Mohammed Goma, the man in this photo, who delivers fresh bread from a bakery, earns 30 Egyptian pounds a day, the equivalent of five dollars. Mohammed, The 15-year-old next to him, who dropped out of school in sixth grade, works 12 hours a day for 25 pounds. His 11-year-old brother, Samer, who never went to school at all (see second photo), earns 15 pounds a day for his 12 hours. Their father is a farmer outside Cairo and has sent them to the city to work.
This is the other Egypt.
With all the excitement over Egypt’s political revolution, few people are talking about the economic crisis in the country. Tourism has tanked since the uprising – even though Cairo is perfectly safe now – and there are strikes all over the country as frustrated workers try to be heard and vent their anger at the corruption that flourished under Hosni Mubarak.
When I was standing in Tahrir Square last week, a professor of nursing came up and told me she only makes the equivalent of $200 a month, after 18 years of teaching, while others who paid large bribes or had good connections made far more at a much younger age. Meantime, the cronies of Mubarak’s son Gamal became fabulously rich.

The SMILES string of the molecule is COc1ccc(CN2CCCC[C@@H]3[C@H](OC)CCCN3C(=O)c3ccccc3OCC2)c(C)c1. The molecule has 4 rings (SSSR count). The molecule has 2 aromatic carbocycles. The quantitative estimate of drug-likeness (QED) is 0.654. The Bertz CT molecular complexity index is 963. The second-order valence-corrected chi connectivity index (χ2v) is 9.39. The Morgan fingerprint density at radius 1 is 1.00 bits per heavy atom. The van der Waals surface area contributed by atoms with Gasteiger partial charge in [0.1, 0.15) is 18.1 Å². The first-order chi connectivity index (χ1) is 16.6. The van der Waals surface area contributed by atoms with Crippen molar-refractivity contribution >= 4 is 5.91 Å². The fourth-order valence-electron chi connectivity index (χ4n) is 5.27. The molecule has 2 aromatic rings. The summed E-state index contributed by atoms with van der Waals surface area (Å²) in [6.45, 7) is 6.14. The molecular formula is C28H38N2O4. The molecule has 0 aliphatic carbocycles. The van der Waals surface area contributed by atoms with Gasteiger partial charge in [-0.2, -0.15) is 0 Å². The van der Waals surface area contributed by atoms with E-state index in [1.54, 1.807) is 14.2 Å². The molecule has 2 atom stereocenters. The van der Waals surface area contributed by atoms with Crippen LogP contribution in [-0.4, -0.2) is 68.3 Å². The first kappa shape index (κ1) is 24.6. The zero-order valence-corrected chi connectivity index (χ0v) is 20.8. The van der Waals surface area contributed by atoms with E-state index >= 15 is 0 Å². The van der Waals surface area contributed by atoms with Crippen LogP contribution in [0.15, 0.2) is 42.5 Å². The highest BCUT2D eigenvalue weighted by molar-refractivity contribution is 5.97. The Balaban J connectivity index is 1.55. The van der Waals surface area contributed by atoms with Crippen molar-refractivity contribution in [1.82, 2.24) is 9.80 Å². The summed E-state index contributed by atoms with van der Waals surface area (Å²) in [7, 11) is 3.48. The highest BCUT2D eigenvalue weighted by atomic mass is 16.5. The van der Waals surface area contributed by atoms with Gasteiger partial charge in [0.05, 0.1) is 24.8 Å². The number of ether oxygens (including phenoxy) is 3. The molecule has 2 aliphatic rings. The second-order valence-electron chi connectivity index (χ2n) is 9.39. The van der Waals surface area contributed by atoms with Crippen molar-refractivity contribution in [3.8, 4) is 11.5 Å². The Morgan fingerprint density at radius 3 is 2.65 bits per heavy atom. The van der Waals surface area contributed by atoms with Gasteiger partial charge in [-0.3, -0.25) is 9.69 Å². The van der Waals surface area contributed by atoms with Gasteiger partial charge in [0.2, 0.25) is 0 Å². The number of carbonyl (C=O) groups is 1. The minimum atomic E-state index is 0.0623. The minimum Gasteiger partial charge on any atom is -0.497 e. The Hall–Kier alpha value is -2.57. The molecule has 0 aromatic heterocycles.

At this point, the country can’t afford to raise the minimum wage to what striking workers are demanding. And unless education standards are raised, and stability restored, it can’t attract the jobs it needs for a frustrated generation of youths. “I’m frightened about whether we have the resources to buy time,” says Nabil Fahmy, a former Egyptian ambassador to Washington, who is now Dean of the School of Public Affairs at the American University of Cairo. “We will grow only 2 per cent this year because of events. And we need 8 per cent growth for at least 7-8 years just to meet new employment demands and make up for lost time.”
The test of the new Egypt will be whether, ten years down the line, Mohammed and Samer are still in school and have the prospect of getting decent jobs after the leave.